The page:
Neinor Withdraws from the Purchase Process of ‘Solvia Desarrollos Inmobiliarios’

28 February 2019 – El Español

Neinor Homes is not going to be one of the candidates that submits an offer to acquire Solvia Desarrollos Inmobiliarios (SDI), the subsidiary of Banco Sabadell. The real estate company has been studying the operation for a while but has concluded, following its initial analysis, that the numbers do not fit with its investment philosophy.

That is according to explanations provided by Neinor’s CEO, Juan Velayos, who acknowledged that he has the sales prospectus on his desk but that at the moment, “it is not a priority” for him. We are talking about a company that has a portfolio of 300 buildable plots and which the bank led by Jaime Guardiola put up for sale in January.

Velayos himself acknowledges that he “loves the portfolio”, but he’s not so convinced by the numbers being seen in the market”. (…). “I’m afraid that it is not going to be for us from the perspective of a disciplined investor”, he said. The first valuations of SDI’s land are in the region of €1.3 billion, given that the portfolio also includes 130 real estate developments in different areas with 5,000 homes under construction.

Indeed, the price of land is one of Neinor’s obsessions. Over the last year, it has purchased 2,400 plots in which it has invested €95 million. Neinor’s CEO believes that his firm has adopted a prudent policy in this regard (…).

As a result, it looks like Neinor will not be one of the candidates to bid for Sabadell’s subsidiary in the end. The bank is awaiting possible expressions of interest for its land company. The intention is to receive binding offers before the end of this quarter and to settle the sale during the month of April.

Interested parties

In terms of the parties that are interested in SDI, they include some of the main international funds such as Cerberus, Värde, Oaktree and Blackstone (…).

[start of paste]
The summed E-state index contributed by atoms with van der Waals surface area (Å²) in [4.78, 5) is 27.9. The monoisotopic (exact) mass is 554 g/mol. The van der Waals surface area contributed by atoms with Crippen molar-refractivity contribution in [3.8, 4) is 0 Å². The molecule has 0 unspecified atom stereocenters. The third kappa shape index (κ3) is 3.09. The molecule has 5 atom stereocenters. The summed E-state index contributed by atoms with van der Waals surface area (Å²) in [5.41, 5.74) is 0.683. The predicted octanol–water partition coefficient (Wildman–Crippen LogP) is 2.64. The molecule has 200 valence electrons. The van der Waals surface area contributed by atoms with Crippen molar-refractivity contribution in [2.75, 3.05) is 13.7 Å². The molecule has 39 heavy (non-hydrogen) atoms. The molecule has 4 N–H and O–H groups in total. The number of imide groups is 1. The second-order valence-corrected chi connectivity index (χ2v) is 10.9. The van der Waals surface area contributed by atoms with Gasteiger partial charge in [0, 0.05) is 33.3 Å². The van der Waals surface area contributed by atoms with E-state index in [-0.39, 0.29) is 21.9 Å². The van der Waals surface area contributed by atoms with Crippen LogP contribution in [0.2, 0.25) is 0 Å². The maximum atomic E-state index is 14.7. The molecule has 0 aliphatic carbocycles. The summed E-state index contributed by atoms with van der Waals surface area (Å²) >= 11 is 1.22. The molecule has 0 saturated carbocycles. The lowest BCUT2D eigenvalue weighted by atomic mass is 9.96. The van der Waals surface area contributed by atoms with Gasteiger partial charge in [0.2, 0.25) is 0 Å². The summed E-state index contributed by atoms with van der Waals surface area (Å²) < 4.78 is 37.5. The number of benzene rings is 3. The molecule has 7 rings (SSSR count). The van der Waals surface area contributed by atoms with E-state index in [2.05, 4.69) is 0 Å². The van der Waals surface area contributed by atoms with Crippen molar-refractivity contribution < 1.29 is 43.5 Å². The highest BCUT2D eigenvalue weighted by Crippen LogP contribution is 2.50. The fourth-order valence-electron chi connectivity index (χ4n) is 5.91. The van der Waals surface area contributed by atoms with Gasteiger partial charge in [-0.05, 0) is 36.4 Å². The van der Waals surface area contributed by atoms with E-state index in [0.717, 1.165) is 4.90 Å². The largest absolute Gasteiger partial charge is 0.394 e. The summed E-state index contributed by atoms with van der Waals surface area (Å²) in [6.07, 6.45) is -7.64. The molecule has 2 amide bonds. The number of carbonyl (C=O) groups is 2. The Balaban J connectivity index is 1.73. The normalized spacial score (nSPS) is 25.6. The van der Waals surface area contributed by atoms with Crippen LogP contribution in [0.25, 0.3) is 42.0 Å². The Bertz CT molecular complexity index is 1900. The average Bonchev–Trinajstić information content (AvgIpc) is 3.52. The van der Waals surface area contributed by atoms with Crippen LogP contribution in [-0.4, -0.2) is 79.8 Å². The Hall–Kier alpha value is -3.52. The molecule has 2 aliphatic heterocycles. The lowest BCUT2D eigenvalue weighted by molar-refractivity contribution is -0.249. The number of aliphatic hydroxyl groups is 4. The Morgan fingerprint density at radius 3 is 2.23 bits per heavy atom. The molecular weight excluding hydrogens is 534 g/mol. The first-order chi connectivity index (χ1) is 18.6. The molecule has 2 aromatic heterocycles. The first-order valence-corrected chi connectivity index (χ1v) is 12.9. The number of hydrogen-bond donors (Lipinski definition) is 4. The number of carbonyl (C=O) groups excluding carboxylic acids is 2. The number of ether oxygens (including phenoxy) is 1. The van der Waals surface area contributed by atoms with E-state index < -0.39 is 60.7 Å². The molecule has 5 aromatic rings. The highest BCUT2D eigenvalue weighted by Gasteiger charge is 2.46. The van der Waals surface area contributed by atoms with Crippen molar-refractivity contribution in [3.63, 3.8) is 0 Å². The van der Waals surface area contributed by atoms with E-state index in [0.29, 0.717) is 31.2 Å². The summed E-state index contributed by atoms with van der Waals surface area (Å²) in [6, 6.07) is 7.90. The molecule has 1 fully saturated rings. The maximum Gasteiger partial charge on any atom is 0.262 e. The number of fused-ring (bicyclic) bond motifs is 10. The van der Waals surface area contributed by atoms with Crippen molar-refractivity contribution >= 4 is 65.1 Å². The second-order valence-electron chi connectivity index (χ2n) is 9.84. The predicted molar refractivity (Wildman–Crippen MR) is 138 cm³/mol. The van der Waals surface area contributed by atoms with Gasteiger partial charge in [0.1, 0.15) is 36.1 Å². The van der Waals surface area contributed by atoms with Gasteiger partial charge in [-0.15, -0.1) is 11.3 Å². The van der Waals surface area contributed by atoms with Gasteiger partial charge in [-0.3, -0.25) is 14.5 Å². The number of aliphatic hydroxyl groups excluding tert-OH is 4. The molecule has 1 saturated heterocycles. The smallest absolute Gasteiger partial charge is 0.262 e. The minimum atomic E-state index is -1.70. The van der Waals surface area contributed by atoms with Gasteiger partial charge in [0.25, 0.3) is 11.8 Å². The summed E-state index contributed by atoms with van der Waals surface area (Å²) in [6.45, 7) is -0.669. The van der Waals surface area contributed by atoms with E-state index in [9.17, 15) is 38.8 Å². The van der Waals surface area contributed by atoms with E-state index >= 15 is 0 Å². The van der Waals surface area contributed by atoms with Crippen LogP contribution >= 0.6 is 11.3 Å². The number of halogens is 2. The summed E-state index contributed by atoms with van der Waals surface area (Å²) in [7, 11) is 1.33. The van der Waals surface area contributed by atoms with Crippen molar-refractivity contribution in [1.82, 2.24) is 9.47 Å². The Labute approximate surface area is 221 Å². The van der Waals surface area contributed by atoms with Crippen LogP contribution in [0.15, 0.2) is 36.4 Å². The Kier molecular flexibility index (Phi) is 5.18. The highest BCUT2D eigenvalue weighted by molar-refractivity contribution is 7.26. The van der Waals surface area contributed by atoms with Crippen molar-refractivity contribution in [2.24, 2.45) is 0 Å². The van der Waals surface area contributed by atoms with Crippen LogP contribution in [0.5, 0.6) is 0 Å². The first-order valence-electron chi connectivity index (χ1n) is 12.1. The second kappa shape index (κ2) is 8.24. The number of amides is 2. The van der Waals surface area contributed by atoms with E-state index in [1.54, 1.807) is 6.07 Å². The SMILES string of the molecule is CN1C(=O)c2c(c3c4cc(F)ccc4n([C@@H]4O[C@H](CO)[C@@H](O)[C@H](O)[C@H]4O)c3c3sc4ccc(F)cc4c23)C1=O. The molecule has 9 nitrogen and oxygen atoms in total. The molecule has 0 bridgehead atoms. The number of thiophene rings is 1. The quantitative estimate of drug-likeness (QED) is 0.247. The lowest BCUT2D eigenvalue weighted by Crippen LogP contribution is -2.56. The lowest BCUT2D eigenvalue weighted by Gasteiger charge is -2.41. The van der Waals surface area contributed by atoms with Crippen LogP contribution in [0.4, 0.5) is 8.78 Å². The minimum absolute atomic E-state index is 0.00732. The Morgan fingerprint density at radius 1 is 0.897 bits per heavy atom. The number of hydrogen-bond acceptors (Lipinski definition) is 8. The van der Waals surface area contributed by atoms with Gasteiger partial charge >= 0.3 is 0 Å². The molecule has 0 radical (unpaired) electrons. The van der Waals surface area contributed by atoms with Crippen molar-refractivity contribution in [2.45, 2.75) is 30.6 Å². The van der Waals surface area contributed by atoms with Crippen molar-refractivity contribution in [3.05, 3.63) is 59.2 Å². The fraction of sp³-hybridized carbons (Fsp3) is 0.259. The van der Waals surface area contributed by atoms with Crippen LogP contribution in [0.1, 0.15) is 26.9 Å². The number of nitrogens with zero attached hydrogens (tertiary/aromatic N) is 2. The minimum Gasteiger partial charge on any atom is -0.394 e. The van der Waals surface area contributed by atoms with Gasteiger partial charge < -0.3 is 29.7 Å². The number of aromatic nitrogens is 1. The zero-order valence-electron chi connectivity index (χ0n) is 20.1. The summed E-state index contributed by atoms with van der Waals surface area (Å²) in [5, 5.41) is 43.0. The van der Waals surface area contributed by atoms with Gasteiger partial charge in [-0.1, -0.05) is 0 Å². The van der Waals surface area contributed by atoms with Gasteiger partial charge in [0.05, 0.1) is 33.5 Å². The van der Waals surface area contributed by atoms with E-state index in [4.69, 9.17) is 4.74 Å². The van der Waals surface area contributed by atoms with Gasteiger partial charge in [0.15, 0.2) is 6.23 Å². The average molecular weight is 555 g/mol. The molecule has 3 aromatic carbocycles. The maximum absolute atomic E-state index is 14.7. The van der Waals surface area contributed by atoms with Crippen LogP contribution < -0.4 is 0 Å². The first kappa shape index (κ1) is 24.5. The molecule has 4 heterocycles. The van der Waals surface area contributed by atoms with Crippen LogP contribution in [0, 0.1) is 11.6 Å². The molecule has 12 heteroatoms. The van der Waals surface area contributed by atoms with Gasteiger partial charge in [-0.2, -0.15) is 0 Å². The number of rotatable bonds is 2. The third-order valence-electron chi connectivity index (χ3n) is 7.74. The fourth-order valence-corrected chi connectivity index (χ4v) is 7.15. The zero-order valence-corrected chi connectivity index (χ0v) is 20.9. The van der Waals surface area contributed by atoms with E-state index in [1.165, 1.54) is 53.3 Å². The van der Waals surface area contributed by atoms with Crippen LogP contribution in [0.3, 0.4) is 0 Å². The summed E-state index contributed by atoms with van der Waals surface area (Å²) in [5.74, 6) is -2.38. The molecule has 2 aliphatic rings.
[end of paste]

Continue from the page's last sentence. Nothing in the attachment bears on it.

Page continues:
The sale of SDI comes after Banco Sabadell sold Solvia, its real estate servicer for €300 million, for which it obtained capital gains of €185 million (…).

Original story: El Español (by Arturo Criado)

Translation: Carmel Drake

Villar Mir Sells its 32.5% Stake in Canalejas to OHL for €50 Million

14 August 2018

Grupo Villar Mir has left the Canalejas project (Madrid), selling the 32.5% that it held in the development to its subsidiary OHL for 50 million euros. In this way, Canalejas will be equally owned by OHL, which already had 17%, and Mohari Limited, a company controlled by the Israeli executive Mark Scheinberg. Villar Mir sold 50% of Canalejas to Mohari in February 2017 for €225 million.

The transaction also includes the acquisition, by OHL Desarrollos, of the credit rights agreed to by Grupo Villar Mir with regards to the project for €9.8 million.

As the company explained to the CNMV, this price could be adjusted upwards to reach a maximum of €60 million (an additional €10 million). depending on “possible capital gains generated in a subsequent sale of these shares.”

Reduce debt

This operation will allow Grupo Villar Mir to continue reducing its debt. The Spanish industrial corporation sold 12% of the Spanish construction company last July for €98 million, reducing its stake in OHL to 38% compared to its previous 50%.

The Canalejas project will feature the Canadian luxury chain Four Seasons’ first hotel in Spain, a commercial complex and exclusive homes. The complex will bring together seven historic buildings, some of them built at the beginning of the 19th century, in a single unit, through an investment of 525 million euros.

Expansion – Rebecca Arroyo

Blackstone Buys Lar’s Logistics Portfolio for €120M

18 July 2018 – Expansión

Blackstone has purchased the Socimi Lar España’s logistics portfolio, comprising five warehouses and a plot of land for development, for €119.7 million. That sum represents an appreciation of 83% with respect to the purchase price of €65.6 million.

Specifically, four of the warehouses acquired are located in Alovera (Guadalajara), one is located on the Juan Carlos I Industrial Park in Almussafes (Valencia), whilst the land to be developed for logistics use is located in Cheste (Valencia).

The five logistics warehouses span a combined surface area of 162,000 m2 and have an occupancy rate of 100% – all of them have stable rental contracts. Meanwhile, the surface area in Cheste spans 182,000 m2.

The warehouses in Alovera were acquired between August 2014 and May 2015 and the property in Almussafes was purchased in May 2015. The advisors to Lar España on the operation have been CBRE, Pérez Llorca and Hill International.

Asset rotation

This operation forms part of the asset rotation process that the company launched last year. Specifically, the Socimi’s first divestment came in September 2017, with the sale of an office building in Arturo Soria, and since then, it has carried out two other sales.

Together, the divestments carried out by Lar España to date amount to €265 million, more than half the €470 million in divestments forecast in the business plan to 2021.

The President of Lar España, José Luis del Valle, said that the company’s plan involves selling those assets that are not strategic to focus on the retail portfolio.